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Table of Contents

Foreword xi
Preface xvii
Introduction: 10 Lessons from America's Greatest Innovator 1
The Rise and Fall of Corporate America
"Your Attention Please: You Are Now Leaving the Strange Part"
Ten Lessons
Where Do We Go from Here?
Part I Interview with an Innovator: "Why Do So Many Men Never Amount to Anything?" 15
Chapter 1 America's First High-Tech Entrepreneur 21
The Original Nerd
Six Myths About Thomas Edison
Chapter 2 Turning a Deaf Ear (Into a Competitive Advantage) 33
So, What Happened?
Call the SWOT Team!
Three Good Things about Being Deaf
Limit Your Way to Success
Advice for Your Next Interview
Chapter 3 Talent, Not Titles 53
Rule #1: Start with Entrepreneurial Talent
Curiosity Didn't Kill the Cat
Getting Beyond the Game Show
So What If They Don't Like Me?
The Morning After?
Fixing a Bum Ticker
New Kinds of Work-Sample Tests
Worth Hanging Around For
How About "Lunch at No Additional Cost to You?"
Chapter 4 Get Connected 73
Making Connections with Science
No Experts In the Unknown
Are You Experienced?
The Power of Doodling
Making Connections with Poetry
When the Going Gets Tough, the Tough Write Poetry
Part II Interview with an Innovator: "How to Succeed as an Inventor" 95
Chapter 5 Build Yourself an Invention Factory 101
Insulated, But Not Isolated
How to Tell If You Really Are Working for Nazis
Harnessing Creativity with a Few Simple Rules
Where's Your Laboratory?
The Power of One
Chapter 6 Fail Your Way to Success 121
Wisdom from the Runner-Up
Form Follows Function?
Failure as Unexpected Outcomes
Guidelines for Failing Intelligently
A Different Kind of M&M
Chapter 7 Mr. Edison Goes to Wall Street 137
Is Business the Bad Guy?
In Defense of Venture Capitalists
How Edison Got (and Kept) the Capital Flowing
No More Poker Faces
Was Edison a Bad Businessman?
Mistakes Were Made
Part III Interview with an Innovator: "The Age of Speed" 163
Chapter 8 All Promotion Is Self-Promotion 167
It Must Be Some Kind of Trick
The First Magic Kingdom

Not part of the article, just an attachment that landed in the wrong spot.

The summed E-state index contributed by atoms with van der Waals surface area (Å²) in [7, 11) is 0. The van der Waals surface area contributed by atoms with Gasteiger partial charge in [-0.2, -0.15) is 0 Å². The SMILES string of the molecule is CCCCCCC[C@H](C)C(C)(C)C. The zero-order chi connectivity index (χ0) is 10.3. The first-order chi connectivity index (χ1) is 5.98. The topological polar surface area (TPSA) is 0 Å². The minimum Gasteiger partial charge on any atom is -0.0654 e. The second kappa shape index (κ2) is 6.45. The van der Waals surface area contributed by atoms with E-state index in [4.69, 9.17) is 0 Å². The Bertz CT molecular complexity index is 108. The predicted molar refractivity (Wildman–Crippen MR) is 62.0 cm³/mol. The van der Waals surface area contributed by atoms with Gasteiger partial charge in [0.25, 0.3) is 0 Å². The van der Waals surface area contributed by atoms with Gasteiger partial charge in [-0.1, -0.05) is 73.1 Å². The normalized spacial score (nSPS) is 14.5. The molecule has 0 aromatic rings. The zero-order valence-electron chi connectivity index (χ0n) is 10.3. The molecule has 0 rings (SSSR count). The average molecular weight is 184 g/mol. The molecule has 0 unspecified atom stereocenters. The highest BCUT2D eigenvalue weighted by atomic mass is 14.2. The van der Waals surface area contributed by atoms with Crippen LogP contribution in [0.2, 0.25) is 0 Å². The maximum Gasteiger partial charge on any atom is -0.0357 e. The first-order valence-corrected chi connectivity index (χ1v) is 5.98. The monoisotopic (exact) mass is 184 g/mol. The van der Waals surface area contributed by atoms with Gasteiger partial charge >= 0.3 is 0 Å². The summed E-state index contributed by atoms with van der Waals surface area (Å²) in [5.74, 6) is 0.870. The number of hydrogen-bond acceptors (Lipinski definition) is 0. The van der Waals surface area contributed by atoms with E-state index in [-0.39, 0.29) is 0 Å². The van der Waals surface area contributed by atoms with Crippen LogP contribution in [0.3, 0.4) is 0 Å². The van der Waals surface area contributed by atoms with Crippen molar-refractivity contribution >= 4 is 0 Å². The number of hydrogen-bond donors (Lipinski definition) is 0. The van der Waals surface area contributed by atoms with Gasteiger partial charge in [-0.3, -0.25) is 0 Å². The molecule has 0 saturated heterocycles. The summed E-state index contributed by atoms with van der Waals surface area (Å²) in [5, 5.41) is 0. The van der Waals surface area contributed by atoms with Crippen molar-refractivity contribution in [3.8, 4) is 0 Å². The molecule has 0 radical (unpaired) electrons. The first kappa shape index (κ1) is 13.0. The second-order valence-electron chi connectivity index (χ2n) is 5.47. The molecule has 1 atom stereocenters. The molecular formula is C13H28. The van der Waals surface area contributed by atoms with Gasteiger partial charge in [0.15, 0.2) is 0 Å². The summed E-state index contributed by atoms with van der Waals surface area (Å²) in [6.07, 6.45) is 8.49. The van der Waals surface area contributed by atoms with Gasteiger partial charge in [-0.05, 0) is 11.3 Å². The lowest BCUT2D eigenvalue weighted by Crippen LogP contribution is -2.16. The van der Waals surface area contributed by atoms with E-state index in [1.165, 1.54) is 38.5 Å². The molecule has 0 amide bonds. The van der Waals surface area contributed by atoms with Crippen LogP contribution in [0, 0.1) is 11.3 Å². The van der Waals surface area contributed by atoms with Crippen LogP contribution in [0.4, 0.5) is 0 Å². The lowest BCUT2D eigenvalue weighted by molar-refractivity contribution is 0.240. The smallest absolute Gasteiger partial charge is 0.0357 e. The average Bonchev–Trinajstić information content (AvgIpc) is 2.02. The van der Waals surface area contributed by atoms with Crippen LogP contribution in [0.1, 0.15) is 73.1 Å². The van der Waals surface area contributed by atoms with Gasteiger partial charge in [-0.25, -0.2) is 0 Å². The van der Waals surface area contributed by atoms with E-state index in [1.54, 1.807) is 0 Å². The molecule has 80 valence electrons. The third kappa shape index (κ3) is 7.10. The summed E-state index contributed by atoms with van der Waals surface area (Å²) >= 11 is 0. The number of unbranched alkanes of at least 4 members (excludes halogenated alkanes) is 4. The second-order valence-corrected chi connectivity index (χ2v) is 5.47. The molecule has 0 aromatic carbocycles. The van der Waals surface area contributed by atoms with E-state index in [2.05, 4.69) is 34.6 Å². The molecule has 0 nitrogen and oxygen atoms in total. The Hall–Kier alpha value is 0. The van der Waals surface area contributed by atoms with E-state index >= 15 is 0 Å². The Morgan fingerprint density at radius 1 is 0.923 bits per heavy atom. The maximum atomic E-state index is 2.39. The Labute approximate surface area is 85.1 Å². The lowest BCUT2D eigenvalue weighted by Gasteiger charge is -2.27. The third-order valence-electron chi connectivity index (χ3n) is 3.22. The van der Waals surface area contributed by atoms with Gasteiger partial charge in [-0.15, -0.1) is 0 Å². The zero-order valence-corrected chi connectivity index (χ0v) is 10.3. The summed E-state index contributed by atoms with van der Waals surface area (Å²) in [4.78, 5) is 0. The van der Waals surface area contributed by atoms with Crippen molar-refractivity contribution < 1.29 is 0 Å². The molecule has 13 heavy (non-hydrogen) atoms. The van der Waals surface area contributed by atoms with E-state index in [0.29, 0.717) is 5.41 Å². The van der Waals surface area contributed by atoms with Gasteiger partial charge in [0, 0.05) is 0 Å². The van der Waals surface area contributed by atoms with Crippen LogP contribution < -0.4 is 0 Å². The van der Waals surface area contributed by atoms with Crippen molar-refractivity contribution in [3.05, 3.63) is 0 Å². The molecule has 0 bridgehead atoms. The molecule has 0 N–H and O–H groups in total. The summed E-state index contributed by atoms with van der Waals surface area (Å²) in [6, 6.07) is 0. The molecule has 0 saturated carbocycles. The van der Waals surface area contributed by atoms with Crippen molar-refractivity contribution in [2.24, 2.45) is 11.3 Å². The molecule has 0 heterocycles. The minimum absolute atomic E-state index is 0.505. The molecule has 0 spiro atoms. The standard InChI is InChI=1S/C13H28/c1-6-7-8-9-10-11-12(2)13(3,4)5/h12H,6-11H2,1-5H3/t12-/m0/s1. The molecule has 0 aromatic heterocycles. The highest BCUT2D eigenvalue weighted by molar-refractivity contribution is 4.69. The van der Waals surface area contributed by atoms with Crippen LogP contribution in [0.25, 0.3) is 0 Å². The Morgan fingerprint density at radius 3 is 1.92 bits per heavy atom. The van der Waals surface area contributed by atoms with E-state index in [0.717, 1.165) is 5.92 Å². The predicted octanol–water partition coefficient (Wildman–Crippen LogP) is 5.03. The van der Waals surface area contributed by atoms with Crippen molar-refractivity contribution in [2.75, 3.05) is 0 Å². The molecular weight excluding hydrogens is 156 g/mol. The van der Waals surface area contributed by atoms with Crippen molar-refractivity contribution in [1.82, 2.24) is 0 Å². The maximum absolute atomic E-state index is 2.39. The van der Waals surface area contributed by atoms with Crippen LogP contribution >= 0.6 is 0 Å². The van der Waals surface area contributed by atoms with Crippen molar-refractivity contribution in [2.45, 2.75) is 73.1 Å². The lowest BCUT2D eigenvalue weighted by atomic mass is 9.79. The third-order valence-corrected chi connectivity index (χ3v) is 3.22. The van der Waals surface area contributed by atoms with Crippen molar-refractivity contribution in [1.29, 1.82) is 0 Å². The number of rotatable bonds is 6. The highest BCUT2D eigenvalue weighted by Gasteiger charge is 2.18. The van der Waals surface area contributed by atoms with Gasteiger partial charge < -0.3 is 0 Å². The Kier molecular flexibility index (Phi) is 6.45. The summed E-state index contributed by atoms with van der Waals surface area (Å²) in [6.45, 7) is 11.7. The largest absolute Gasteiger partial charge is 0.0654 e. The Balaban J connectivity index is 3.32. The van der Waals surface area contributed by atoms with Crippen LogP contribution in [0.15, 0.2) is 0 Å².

Edison and the Editors
Feeling Safe and Secure
What Would Oscar Say About This?
Thomas Edison: Cultural Engineer
Show and Tell
Now You See It
Are You Invisible?
Chapter 9 Let Freedom Ring (Cha-Ching!) 189
A Short History of Freedom in Business
Freedom from Corporate America
Freedom of Choice
Freedom from Monopoly
Freedom from War
Freedom from Clutter
Future Freedoms
Chapter 10 Stop Innovating and Start Playing 207
Routine: The Creativity Killer
How to Eat Your Way Out of Your Routine
A Brief History of Time
Those Crazy Kids
Are You Having Fun Yet?
[pi]r[superscript 2] or Pie Are Round?
"Hey, Kaleidoscope Brain!"
How Games Have Fueled the Digital Age
Play Business!
Conclusion--Glow, But Don't Consume Yourself 229
Acknowledgments 233
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Customer Reviews

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  • Anonymous

    Posted May 9, 2004

    Very disappointing

    First, McCormick uses a very annoying technique of inserting large chunks of boxed text throughout the book. There are 42 such instances in a 231 page book (18%) of the pages contain boxed text. That forces you to stop reading the book and read the information in the boxed text. Secondly, the book is only very loosely about Edison. McCormick seems intent on weaving what he knows about any other company into the text. In one section he dwells on Enron,McKinsey & CO. Abbot Labs and Hewitt Associates. If you want a very general overview of the development of the business culture in America, you might find it passable. However, if really learning about Edison is your goal, pick a different book.